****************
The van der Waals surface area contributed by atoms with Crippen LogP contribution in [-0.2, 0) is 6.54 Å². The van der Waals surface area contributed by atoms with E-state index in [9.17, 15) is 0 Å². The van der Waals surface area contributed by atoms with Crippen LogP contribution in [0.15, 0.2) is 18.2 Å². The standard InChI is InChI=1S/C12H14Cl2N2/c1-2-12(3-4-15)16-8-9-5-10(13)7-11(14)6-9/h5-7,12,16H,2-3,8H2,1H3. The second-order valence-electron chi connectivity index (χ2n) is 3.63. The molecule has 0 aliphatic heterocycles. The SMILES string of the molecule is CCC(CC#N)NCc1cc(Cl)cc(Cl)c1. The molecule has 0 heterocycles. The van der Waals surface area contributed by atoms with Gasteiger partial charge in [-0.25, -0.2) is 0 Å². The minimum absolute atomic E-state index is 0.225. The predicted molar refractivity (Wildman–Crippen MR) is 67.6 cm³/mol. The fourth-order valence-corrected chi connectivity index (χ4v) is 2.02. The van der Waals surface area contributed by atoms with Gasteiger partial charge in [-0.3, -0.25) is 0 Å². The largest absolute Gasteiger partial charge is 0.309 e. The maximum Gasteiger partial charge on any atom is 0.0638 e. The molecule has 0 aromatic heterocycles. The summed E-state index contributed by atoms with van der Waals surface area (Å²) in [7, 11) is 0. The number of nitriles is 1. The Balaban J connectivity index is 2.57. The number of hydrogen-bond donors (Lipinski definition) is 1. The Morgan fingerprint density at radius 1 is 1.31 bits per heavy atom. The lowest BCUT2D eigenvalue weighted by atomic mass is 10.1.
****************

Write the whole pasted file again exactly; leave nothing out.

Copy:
The van der Waals surface area contributed by atoms with Crippen LogP contribution in [-0.2, 0) is 6.54 Å². The van der Waals surface area contributed by atoms with E-state index in [9.17, 15) is 0 Å². The van der Waals surface area contributed by atoms with Crippen LogP contribution in [0.15, 0.2) is 18.2 Å². The standard InChI is InChI=1S/C12H14Cl2N2/c1-2-12(3-4-15)16-8-9-5-10(13)7-11(14)6-9/h5-7,12,16H,2-3,8H2,1H3. The second-order valence-electron chi connectivity index (χ2n) is 3.63. The molecule has 0 aliphatic heterocycles. The SMILES string of the molecule is CCC(CC#N)NCc1cc(Cl)cc(Cl)c1. The molecule has 0 heterocycles. The van der Waals surface area contributed by atoms with Gasteiger partial charge in [-0.25, -0.2) is 0 Å². The minimum absolute atomic E-state index is 0.225. The predicted molar refractivity (Wildman–Crippen MR) is 67.6 cm³/mol. The fourth-order valence-corrected chi connectivity index (χ4v) is 2.02. The van der Waals surface area contributed by atoms with Gasteiger partial charge in [-0.3, -0.25) is 0 Å². The largest absolute Gasteiger partial charge is 0.309 e. The maximum Gasteiger partial charge on any atom is 0.0638 e. The molecule has 0 aromatic heterocycles. The summed E-state index contributed by atoms with van der Waals surface area (Å²) in [7, 11) is 0. The number of nitriles is 1. The Balaban J connectivity index is 2.57. The number of hydrogen-bond donors (Lipinski definition) is 1. The Morgan fingerprint density at radius 1 is 1.31 bits per heavy atom. The lowest BCUT2D eigenvalue weighted by atomic mass is 10.1.